• Anatomy and Embryology
  • Anatomy and Embryology Vestigial Structures– structures that seemto serve no functionbut that resemblestructures withfunctional roles inrelated organisms Development ofanimal embryos –some stages ofvertebrate embryodevelopment are veryalike
  • Biological Molecules In all species, DNA and RNA are the molecularbasis for inheritance of traits Scientists can compare the DNA, RNA, andproteins from many different organisms and lookfor similarities and differences The greater number of similarities, the moreclosely the species are related through a commonancestor
  • Evolution in ActionSection 3
  • Convergent Evolution Convergent Evolution – the process by whichdifferent species evolve similar traits Example: Caribbean Anole Lizards
  • Convergent Evolution Many different body types on different islands anddifferent species have the same body types Lizards that live on tree trunks have stocky bodiesand long legs Lizards that live on slender twigs have thin bodies,short legs and tails, and large toe pads Lizards that live in the grass are slender and havevery long tails How did all of this happen?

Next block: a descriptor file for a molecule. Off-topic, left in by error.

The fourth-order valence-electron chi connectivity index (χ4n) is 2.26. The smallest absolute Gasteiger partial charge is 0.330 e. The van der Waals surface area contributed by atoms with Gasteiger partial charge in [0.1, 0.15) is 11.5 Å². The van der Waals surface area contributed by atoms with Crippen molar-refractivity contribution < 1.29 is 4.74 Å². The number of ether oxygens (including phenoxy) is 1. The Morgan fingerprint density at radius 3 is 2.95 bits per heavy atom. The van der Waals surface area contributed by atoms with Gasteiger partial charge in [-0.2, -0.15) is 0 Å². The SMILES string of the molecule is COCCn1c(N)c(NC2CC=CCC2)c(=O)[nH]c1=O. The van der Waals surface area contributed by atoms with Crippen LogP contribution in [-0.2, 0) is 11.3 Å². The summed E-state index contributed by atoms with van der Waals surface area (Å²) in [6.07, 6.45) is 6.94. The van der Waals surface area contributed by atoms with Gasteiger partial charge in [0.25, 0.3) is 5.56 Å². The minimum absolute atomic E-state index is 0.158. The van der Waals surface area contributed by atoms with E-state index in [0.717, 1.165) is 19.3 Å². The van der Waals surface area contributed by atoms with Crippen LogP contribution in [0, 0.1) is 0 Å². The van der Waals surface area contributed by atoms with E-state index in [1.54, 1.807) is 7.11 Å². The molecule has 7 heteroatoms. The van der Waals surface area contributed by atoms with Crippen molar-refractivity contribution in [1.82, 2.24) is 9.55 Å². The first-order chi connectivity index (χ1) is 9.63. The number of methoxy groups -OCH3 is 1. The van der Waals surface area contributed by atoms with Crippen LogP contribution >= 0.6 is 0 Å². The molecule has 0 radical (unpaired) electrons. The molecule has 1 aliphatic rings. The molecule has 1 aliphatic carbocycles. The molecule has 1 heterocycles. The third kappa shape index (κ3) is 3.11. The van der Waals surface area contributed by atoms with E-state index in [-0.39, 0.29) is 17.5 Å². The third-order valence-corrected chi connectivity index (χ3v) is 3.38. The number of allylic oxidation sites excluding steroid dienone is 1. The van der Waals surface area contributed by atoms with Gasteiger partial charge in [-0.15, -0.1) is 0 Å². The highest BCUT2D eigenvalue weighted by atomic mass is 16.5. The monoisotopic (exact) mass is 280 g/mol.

• Convergent Evolution Each species evolved independently on eachisland from different ancestor species
  • Divergent Evolution Divergent evolution – Process in whichdescendants of a single ancestor diversify intospecies that each fit different parts of theenvironment Ex: Lizards with genes for large toe pads and shortlegs ran so slowly on the trunk and ground thatpredators often caught them
  • Artificial Selection Artificial Selection –process when ahuman breederchooses individualsthat will parent thenext generation
  • Coevolution Coevolution – when two or more species haveevolved adaptations to each other’s influence Ex: Humans develop and use antibiotics to killbacteria, many populations of bacteria have evolvedto resist the effects of antibiotics